This information sheet is directed toward those involved in the care and use of laboratory rodents (including rats, mice, hamsters, guinea pigs & gerbils).
The Occupational Health Program is designed to inform individuals who work with animals about potential zoonoses (diseases of animals transmissible to humans), personal hygiene, and other potential hazards associated with animal exposure.
Potential Zoonotic Diseases
Colony-born rodents are generally docile, but may occasionally inflict injury such as a bite or scratch. While rodents may carry organisms that may be potentially infectious to humans, the major health risk to individuals working with laboratory rodents is the development of an allergy. The development of disease in the human host often requires a preexisting state that compromises the immune system. If you have an immune-compromising medical condition or you are taking medications that impair your immune system (steroids, immunosuppressive drugs, or chemotherapy) you are at higher risk for contracting a rodent disease and should consult your physician. The following is a list of some of the potential rodent zoonoses.
Lymphocytic choriomeningitis: Lymphocytic choriomeningitis (LCM) is caused by the arenavirus commonly associated with hamsters, but does infect mice. LCM is rare in laboratory animal facilities, more common in the wild. Transmission to humans is through contact with infected tissues including tumors, feces, urine, or aerosolization of any one of these. Disease in humans is generally flu-like symptoms that range from mild to severe.
Campylobacter: This is a gram negative bacterium that has a worldwide distribution. Although most cases of human campylobacteriosis are of unknown origin, transmission is thought to occur by the fecal-oral route through contamination of food or water, or by direct contact with infected fecal material. The organism has also been isolated from houseflies. Campylobacter is shed in the feces for at least six weeks after infection. Symptoms are acute gastrointestinal illness: diarrhea with or without blood, abdominal pain, and fever. It may cause pseudoappendicitis and, rarely, septicemia and arthritis. Usually it is a brief self-limiting disease that can be treated with antibiotics.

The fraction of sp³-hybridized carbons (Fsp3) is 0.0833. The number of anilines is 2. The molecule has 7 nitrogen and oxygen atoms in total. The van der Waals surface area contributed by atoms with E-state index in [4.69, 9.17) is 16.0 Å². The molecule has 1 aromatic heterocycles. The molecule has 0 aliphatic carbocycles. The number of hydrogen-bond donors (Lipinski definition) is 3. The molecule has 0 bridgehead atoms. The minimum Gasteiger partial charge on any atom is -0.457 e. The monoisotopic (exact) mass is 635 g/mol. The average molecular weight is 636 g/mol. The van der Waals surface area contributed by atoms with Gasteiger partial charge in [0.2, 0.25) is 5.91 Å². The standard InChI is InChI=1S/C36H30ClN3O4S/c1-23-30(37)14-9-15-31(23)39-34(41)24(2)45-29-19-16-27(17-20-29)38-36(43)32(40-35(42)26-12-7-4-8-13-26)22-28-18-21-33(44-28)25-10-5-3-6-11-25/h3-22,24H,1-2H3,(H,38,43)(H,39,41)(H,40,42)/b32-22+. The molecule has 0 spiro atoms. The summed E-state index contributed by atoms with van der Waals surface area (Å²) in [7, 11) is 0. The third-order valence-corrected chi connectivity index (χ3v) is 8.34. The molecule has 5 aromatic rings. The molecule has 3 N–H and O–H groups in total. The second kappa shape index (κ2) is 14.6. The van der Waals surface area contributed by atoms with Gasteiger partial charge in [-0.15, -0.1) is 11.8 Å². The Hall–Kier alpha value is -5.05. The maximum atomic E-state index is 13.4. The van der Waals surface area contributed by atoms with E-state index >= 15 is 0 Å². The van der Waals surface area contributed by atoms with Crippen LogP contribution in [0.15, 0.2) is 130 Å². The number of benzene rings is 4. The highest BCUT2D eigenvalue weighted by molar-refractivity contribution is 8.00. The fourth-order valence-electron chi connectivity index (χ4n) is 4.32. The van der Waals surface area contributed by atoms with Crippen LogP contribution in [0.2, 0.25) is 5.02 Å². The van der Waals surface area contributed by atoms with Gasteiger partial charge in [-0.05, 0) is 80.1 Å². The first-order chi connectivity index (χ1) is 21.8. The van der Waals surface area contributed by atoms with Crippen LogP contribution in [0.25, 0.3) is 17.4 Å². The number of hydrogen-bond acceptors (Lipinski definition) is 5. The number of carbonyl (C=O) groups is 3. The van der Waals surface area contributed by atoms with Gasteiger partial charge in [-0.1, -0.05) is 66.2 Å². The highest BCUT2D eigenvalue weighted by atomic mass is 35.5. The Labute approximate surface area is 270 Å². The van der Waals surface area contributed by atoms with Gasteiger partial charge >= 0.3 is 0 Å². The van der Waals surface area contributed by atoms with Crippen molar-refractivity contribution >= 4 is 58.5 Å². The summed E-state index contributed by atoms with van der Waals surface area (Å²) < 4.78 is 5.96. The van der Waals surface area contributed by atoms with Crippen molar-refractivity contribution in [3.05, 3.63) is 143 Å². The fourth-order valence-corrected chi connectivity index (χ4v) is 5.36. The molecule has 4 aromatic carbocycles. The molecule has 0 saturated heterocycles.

Leptospirosis: Is bacteria found in many animals but are most commonly associated with livestock and dogs. The source of infection can be from any of the following: rats, mice, voles, hedgehogs, gerbils, squirrels, rabbits, hamsters, reptiles, dogs, sheep, goats, horses, and standing water. Leptospires are in the urine of infected animals and are transmitted through direct contact with urine or tissues via skin abrasions or contact with mucous membranes. Transmission can also occur through inhalation of infectious droplet aerosols and by ingestion. The disease in people is a multi-systemic disease with chronic sequelae. An annular rash is often present with flu like symptoms. Cardiac and neurological disorders may follow and arthritis is a common end result.